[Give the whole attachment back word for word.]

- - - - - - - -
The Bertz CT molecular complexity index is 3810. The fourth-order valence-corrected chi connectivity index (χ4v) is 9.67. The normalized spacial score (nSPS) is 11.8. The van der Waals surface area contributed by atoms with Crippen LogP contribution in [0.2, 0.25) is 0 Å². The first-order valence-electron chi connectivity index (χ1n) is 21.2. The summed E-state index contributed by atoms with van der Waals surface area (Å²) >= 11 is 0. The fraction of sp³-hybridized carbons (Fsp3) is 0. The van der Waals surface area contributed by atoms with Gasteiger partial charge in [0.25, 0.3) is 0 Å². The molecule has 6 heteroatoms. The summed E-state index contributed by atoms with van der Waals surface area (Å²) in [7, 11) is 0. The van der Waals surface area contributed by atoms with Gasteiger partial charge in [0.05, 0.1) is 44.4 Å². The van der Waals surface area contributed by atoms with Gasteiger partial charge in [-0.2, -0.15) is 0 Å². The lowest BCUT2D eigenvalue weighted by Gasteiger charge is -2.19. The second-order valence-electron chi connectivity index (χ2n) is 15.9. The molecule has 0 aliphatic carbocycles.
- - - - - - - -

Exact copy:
The Bertz CT molecular complexity index is 3810. The fourth-order valence-corrected chi connectivity index (χ4v) is 9.67. The normalized spacial score (nSPS) is 11.8. The van der Waals surface area contributed by atoms with Crippen LogP contribution in [0.2, 0.25) is 0 Å². The first-order valence-electron chi connectivity index (χ1n) is 21.2. The summed E-state index contributed by atoms with van der Waals surface area (Å²) >= 11 is 0. The fraction of sp³-hybridized carbons (Fsp3) is 0. The van der Waals surface area contributed by atoms with Gasteiger partial charge in [0.25, 0.3) is 0 Å². The molecule has 6 heteroatoms. The summed E-state index contributed by atoms with van der Waals surface area (Å²) in [7, 11) is 0. The van der Waals surface area contributed by atoms with Gasteiger partial charge in [0.05, 0.1) is 44.4 Å². The van der Waals surface area contributed by atoms with Gasteiger partial charge in [-0.2, -0.15) is 0 Å². The lowest BCUT2D eigenvalue weighted by Gasteiger charge is -2.19. The second-order valence-electron chi connectivity index (χ2n) is 15.9. The molecule has 0 aliphatic carbocycles.